It’s for wear and tear on furniture, not the building: it’s a simplified version of capital allowances. Or you can claim the cost of replacing the furniture instead, which is even simpler.

  13. Just looked at the accounts for Ritz Hotel (London) Limited. It makes accounting and tax profit (per 2011 & 2010 accounts). There’s no tax because of group relief being claimed for nil consideration from losss makers in the UK group.

  14. “Profit taxes are raised on [money in bank at end of year]-[money in bank at beginning of year].”

    Are you kidding? No-one in business would ever pay tax again. Everyone would have huge amounts of empty buildings, and non utilised equipment, but no tax would be payable, above whatever you wanted to take out of the business as private income.

    I’m all in favour. When does it start?

  15. “Profit taxes are raised on [money in bank at end of year]-[money in bank at beginning of year].”

    An awful lot of companies run on bank loans. At the year end, there will be a minimal amount of cash, simply because it is generally more efficient to offset it against the bank loans. So they would never pay tax in your jurisdiction.

  16. @Emil, no it is distinctly not a flow tax. It’s what you have now, minus what you had then – that difference being the real cash money .you earned or lost over the course of the year. Year-end effects due to what bills you did or didn’t pay or invoices that did or did not pay would even out in the longer term.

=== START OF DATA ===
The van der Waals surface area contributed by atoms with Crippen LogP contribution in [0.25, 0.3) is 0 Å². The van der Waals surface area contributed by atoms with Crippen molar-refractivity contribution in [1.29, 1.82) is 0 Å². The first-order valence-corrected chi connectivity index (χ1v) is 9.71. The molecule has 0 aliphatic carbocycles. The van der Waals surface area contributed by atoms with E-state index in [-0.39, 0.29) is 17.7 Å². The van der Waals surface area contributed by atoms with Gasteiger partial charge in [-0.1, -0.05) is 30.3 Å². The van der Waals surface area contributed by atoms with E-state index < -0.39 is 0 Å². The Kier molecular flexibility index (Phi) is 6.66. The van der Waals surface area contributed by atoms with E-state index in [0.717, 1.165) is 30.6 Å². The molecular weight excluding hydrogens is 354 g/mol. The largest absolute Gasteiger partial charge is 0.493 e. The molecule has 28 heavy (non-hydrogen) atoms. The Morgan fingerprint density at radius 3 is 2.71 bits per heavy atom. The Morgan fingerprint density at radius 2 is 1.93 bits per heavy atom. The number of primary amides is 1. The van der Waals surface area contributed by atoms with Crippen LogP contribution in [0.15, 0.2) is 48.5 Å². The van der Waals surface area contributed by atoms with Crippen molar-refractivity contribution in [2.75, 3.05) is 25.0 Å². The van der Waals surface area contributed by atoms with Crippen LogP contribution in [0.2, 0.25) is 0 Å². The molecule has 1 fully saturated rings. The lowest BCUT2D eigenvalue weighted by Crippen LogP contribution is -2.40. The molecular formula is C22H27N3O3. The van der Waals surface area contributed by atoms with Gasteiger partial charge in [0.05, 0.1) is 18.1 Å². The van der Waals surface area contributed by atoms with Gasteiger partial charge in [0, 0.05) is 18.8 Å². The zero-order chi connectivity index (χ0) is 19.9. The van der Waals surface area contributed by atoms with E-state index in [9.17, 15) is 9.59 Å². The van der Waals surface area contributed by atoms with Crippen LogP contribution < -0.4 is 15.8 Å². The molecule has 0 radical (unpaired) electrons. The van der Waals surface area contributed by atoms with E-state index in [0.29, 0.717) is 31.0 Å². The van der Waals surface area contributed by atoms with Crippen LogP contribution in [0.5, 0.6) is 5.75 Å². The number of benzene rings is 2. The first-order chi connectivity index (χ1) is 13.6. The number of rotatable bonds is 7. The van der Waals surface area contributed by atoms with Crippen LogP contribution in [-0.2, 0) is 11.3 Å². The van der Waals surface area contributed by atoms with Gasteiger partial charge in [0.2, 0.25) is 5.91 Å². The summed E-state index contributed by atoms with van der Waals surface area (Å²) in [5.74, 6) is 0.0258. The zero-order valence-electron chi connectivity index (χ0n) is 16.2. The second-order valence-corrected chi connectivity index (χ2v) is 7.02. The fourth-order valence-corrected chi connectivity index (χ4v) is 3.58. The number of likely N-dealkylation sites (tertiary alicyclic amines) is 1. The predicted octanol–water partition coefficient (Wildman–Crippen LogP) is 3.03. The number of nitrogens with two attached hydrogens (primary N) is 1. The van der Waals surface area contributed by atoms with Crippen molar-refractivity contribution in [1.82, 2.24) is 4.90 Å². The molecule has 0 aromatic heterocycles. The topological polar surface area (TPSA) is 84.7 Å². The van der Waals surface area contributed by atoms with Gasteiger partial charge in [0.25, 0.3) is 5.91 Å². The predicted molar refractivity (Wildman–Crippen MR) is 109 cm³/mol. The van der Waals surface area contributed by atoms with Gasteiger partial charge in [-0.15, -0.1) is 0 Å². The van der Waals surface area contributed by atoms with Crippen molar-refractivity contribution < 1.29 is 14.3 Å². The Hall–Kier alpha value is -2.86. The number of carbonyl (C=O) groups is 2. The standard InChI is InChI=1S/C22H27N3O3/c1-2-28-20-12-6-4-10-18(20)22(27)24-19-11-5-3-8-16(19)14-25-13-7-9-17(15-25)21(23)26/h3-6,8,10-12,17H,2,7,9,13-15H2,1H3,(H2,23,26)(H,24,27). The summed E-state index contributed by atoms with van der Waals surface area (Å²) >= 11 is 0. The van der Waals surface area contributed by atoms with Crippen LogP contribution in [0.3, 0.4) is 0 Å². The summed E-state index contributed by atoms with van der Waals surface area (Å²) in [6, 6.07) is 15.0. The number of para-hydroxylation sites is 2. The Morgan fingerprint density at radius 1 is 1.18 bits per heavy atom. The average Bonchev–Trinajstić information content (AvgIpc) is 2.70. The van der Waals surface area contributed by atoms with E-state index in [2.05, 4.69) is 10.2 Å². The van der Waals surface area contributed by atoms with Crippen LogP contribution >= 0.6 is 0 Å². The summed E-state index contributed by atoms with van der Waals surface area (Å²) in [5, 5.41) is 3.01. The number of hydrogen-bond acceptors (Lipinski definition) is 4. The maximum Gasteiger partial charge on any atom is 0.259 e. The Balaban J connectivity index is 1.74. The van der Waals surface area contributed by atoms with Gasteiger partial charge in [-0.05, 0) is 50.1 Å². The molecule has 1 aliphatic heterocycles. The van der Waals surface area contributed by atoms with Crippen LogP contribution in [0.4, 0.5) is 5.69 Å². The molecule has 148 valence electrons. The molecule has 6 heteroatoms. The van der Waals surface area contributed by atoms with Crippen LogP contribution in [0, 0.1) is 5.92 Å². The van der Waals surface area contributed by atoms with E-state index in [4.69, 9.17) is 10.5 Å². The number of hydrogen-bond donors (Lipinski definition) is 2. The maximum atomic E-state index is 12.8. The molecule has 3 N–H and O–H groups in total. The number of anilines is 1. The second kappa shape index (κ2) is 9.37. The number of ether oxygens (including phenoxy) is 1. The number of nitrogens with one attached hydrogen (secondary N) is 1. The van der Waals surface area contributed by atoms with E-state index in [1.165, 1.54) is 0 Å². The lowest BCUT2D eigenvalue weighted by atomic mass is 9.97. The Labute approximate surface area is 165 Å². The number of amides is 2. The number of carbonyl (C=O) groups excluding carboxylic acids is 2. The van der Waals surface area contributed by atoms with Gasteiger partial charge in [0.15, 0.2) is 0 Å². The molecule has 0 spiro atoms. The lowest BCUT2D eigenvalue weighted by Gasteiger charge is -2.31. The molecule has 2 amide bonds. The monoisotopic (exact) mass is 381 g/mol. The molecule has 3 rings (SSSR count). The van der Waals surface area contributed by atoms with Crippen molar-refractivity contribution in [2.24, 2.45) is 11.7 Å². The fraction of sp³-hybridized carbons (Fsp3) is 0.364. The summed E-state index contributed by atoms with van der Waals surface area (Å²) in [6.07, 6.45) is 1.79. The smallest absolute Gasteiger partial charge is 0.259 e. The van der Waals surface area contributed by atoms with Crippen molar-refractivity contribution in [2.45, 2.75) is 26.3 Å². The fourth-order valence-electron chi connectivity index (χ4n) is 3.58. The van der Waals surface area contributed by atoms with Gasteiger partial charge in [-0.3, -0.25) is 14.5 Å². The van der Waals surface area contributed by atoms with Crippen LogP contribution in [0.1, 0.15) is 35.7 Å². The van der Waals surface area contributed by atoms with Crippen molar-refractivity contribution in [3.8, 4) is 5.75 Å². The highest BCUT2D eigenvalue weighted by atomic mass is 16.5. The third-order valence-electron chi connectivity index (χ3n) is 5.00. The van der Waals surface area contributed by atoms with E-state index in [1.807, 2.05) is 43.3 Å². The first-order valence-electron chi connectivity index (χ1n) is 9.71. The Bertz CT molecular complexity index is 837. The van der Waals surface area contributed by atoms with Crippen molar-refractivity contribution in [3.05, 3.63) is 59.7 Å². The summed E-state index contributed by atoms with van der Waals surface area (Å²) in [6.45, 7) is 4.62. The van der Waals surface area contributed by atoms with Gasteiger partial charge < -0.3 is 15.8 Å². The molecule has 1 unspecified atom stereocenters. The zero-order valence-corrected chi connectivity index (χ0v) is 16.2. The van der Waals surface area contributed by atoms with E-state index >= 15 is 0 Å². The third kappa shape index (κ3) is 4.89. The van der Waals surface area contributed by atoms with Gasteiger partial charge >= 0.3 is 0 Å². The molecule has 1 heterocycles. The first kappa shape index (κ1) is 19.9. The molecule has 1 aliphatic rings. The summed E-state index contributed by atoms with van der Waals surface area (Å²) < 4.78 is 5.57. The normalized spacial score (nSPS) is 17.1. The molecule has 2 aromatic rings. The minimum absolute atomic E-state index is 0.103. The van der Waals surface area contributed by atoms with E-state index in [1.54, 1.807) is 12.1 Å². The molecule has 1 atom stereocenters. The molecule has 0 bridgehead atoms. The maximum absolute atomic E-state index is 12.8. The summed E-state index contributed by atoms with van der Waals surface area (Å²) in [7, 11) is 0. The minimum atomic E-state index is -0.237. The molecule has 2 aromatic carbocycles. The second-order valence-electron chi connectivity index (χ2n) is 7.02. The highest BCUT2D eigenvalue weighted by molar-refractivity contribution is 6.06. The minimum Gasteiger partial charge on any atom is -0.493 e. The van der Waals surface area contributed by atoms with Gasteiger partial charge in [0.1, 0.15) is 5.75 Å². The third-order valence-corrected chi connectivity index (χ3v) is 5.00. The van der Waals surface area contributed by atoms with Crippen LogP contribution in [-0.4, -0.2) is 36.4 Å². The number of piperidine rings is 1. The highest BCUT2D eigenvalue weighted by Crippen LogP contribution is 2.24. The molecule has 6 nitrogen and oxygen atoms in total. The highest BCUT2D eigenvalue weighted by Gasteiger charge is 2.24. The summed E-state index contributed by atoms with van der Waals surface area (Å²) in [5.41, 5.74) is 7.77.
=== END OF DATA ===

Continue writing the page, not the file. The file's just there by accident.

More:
And your debts would of course detract from the positive balance you have in your current account.

    Possibly some disadvantage in the non-taxation of appreciating assets or offsetting of depreciating assets, but the businessmen are in it for a profit, and you would tax appreciation as it was realised (and depreciation as the costs for de-dedepreiating stuff were incurred). I commend it to the house.

    On the depreciation/expenses issue, thanks for the clarification, I am duly corrected.

  17. “We know no spectacle so ridiculous as the British public in one of its periodical fits of morality.”

    Well, not so much the British public as a small group of self-important meedja middle brows, but the point remains.

  18. JamesV

    Actually: what you have now is a flow tax with the flow being a profit flow and not a cash flow. You are proposing a tax on a stock which is (as several people have pointed out) a really bad idea and very easy to game.

    The rest of your comment I don’t understand. What is de-depreciation?